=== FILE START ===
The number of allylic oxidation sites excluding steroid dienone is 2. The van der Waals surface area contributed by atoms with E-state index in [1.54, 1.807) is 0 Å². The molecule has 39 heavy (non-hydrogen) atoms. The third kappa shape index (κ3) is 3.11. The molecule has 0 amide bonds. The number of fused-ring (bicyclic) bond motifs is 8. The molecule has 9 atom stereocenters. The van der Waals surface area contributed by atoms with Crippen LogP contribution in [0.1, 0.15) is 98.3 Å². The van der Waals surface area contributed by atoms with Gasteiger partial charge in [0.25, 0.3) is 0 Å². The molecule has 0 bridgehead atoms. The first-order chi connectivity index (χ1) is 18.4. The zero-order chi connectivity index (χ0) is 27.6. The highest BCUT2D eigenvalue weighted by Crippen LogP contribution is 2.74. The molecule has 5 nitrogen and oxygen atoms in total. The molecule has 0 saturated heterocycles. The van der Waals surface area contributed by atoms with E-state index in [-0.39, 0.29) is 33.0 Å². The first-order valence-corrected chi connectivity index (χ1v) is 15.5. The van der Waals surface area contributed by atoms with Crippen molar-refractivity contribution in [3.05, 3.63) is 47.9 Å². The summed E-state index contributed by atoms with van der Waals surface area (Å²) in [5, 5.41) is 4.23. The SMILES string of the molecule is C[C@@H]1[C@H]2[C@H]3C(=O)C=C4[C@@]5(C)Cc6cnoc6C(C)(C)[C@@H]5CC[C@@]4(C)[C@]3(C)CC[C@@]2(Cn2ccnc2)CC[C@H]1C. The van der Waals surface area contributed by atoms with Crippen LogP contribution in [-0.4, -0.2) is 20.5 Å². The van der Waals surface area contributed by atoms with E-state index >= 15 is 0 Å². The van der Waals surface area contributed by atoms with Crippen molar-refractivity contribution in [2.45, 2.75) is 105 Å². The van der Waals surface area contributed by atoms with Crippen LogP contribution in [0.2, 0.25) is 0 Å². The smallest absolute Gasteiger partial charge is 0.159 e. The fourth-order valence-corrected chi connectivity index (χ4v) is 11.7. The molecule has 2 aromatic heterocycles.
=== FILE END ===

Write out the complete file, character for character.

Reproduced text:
The number of allylic oxidation sites excluding steroid dienone is 2. The van der Waals surface area contributed by atoms with E-state index in [1.54, 1.807) is 0 Å². The molecule has 39 heavy (non-hydrogen) atoms. The third kappa shape index (κ3) is 3.11. The molecule has 0 amide bonds. The number of fused-ring (bicyclic) bond motifs is 8. The molecule has 9 atom stereocenters. The van der Waals surface area contributed by atoms with Crippen LogP contribution in [0.1, 0.15) is 98.3 Å². The van der Waals surface area contributed by atoms with Gasteiger partial charge in [0.25, 0.3) is 0 Å². The molecule has 0 bridgehead atoms. The first-order chi connectivity index (χ1) is 18.4. The zero-order chi connectivity index (χ0) is 27.6. The highest BCUT2D eigenvalue weighted by Crippen LogP contribution is 2.74. The molecule has 5 nitrogen and oxygen atoms in total. The molecule has 0 saturated heterocycles. The van der Waals surface area contributed by atoms with E-state index in [-0.39, 0.29) is 33.0 Å². The first-order valence-corrected chi connectivity index (χ1v) is 15.5. The van der Waals surface area contributed by atoms with Crippen molar-refractivity contribution in [3.05, 3.63) is 47.9 Å². The summed E-state index contributed by atoms with van der Waals surface area (Å²) in [5, 5.41) is 4.23. The SMILES string of the molecule is C[C@@H]1[C@H]2[C@H]3C(=O)C=C4[C@@]5(C)Cc6cnoc6C(C)(C)[C@@H]5CC[C@@]4(C)[C@]3(C)CC[C@@]2(Cn2ccnc2)CC[C@H]1C. The van der Waals surface area contributed by atoms with Crippen LogP contribution in [-0.4, -0.2) is 20.5 Å². The van der Waals surface area contributed by atoms with E-state index >= 15 is 0 Å². The van der Waals surface area contributed by atoms with Crippen molar-refractivity contribution in [2.45, 2.75) is 105 Å². The van der Waals surface area contributed by atoms with Crippen LogP contribution in [0.2, 0.25) is 0 Å². The smallest absolute Gasteiger partial charge is 0.159 e. The fourth-order valence-corrected chi connectivity index (χ4v) is 11.7. The molecule has 2 aromatic heterocycles.